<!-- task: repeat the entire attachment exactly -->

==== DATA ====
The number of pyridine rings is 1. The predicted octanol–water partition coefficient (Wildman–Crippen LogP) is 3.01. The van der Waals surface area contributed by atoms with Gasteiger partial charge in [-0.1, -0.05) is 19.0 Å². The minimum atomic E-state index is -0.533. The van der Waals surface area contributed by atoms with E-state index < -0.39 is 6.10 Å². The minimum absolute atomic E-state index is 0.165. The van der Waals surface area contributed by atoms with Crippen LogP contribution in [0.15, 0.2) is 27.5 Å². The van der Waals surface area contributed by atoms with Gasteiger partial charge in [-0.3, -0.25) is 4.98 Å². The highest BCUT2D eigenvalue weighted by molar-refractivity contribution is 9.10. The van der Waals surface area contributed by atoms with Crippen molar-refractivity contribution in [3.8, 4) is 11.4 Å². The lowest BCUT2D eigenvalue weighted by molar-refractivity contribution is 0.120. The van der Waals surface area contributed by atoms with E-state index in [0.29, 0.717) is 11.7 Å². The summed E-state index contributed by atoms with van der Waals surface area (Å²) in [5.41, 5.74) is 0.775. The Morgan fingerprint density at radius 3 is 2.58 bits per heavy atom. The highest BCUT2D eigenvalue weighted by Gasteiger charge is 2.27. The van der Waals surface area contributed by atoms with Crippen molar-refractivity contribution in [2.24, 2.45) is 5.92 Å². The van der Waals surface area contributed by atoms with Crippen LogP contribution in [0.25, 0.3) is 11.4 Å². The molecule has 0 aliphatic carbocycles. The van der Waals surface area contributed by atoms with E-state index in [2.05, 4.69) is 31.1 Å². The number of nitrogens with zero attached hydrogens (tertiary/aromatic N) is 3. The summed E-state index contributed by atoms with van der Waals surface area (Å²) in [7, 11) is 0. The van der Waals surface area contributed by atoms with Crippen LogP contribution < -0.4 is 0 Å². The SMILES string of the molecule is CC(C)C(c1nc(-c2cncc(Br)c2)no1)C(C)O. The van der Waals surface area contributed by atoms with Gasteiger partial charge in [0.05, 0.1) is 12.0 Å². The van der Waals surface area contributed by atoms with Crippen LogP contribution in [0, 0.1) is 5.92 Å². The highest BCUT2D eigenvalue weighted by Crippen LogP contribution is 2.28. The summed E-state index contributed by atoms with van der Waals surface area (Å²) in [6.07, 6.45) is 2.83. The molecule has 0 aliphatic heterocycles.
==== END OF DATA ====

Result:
The number of pyridine rings is 1. The predicted octanol–water partition coefficient (Wildman–Crippen LogP) is 3.01. The van der Waals surface area contributed by atoms with Gasteiger partial charge in [-0.1, -0.05) is 19.0 Å². The minimum atomic E-state index is -0.533. The van der Waals surface area contributed by atoms with E-state index < -0.39 is 6.10 Å². The minimum absolute atomic E-state index is 0.165. The van der Waals surface area contributed by atoms with Crippen LogP contribution in [0.15, 0.2) is 27.5 Å². The van der Waals surface area contributed by atoms with Gasteiger partial charge in [-0.3, -0.25) is 4.98 Å². The highest BCUT2D eigenvalue weighted by molar-refractivity contribution is 9.10. The van der Waals surface area contributed by atoms with Crippen molar-refractivity contribution in [3.8, 4) is 11.4 Å². The lowest BCUT2D eigenvalue weighted by molar-refractivity contribution is 0.120. The van der Waals surface area contributed by atoms with E-state index in [0.29, 0.717) is 11.7 Å². The summed E-state index contributed by atoms with van der Waals surface area (Å²) in [5.41, 5.74) is 0.775. The Morgan fingerprint density at radius 3 is 2.58 bits per heavy atom. The highest BCUT2D eigenvalue weighted by Gasteiger charge is 2.27. The van der Waals surface area contributed by atoms with Crippen molar-refractivity contribution in [2.24, 2.45) is 5.92 Å². The van der Waals surface area contributed by atoms with Crippen LogP contribution in [0.25, 0.3) is 11.4 Å². The molecule has 0 aliphatic carbocycles. The van der Waals surface area contributed by atoms with E-state index in [2.05, 4.69) is 31.1 Å². The number of nitrogens with zero attached hydrogens (tertiary/aromatic N) is 3. The summed E-state index contributed by atoms with van der Waals surface area (Å²) in [7, 11) is 0. The van der Waals surface area contributed by atoms with Crippen LogP contribution < -0.4 is 0 Å². The SMILES string of the molecule is CC(C)C(c1nc(-c2cncc(Br)c2)no1)C(C)O. The van der Waals surface area contributed by atoms with Gasteiger partial charge in [0.05, 0.1) is 12.0 Å². The van der Waals surface area contributed by atoms with Crippen LogP contribution in [0, 0.1) is 5.92 Å². The highest BCUT2D eigenvalue weighted by Crippen LogP contribution is 2.28. The summed E-state index contributed by atoms with van der Waals surface area (Å²) in [6.07, 6.45) is 2.83. The molecule has 0 aliphatic heterocycles.